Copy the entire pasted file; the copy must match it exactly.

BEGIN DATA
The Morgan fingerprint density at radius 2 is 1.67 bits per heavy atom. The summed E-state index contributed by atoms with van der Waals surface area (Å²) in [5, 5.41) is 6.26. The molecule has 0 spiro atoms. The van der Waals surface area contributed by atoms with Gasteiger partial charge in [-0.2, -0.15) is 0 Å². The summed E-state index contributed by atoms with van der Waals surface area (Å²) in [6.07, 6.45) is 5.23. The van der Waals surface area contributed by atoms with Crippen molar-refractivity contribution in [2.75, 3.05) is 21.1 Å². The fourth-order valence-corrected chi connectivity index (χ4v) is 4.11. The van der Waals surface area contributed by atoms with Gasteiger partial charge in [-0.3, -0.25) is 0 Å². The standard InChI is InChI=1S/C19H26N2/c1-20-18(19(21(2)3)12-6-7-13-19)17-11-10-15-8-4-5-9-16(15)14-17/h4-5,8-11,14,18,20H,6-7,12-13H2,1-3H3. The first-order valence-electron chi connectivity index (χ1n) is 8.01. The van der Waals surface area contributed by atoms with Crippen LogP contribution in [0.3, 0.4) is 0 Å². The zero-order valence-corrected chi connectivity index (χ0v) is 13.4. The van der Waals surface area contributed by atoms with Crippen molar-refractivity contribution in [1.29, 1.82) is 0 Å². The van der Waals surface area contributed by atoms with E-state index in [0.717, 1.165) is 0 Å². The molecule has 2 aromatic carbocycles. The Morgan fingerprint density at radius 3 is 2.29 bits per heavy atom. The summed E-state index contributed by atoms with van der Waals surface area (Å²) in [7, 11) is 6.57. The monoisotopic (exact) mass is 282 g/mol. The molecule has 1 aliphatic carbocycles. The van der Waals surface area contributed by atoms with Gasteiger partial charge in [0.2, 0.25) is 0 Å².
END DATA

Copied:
The Morgan fingerprint density at radius 2 is 1.67 bits per heavy atom. The summed E-state index contributed by atoms with van der Waals surface area (Å²) in [5, 5.41) is 6.26. The molecule has 0 spiro atoms. The van der Waals surface area contributed by atoms with Gasteiger partial charge in [-0.2, -0.15) is 0 Å². The summed E-state index contributed by atoms with van der Waals surface area (Å²) in [6.07, 6.45) is 5.23. The van der Waals surface area contributed by atoms with Crippen molar-refractivity contribution in [2.75, 3.05) is 21.1 Å². The fourth-order valence-corrected chi connectivity index (χ4v) is 4.11. The van der Waals surface area contributed by atoms with Gasteiger partial charge in [-0.3, -0.25) is 0 Å². The standard InChI is InChI=1S/C19H26N2/c1-20-18(19(21(2)3)12-6-7-13-19)17-11-10-15-8-4-5-9-16(15)14-17/h4-5,8-11,14,18,20H,6-7,12-13H2,1-3H3. The first-order valence-electron chi connectivity index (χ1n) is 8.01. The van der Waals surface area contributed by atoms with Crippen LogP contribution in [0.3, 0.4) is 0 Å². The zero-order valence-corrected chi connectivity index (χ0v) is 13.4. The van der Waals surface area contributed by atoms with Crippen molar-refractivity contribution in [1.29, 1.82) is 0 Å². The van der Waals surface area contributed by atoms with E-state index in [0.717, 1.165) is 0 Å². The molecule has 2 aromatic carbocycles. The Morgan fingerprint density at radius 3 is 2.29 bits per heavy atom. The summed E-state index contributed by atoms with van der Waals surface area (Å²) in [7, 11) is 6.57. The monoisotopic (exact) mass is 282 g/mol. The molecule has 1 aliphatic carbocycles. The van der Waals surface area contributed by atoms with Gasteiger partial charge in [0.2, 0.25) is 0 Å².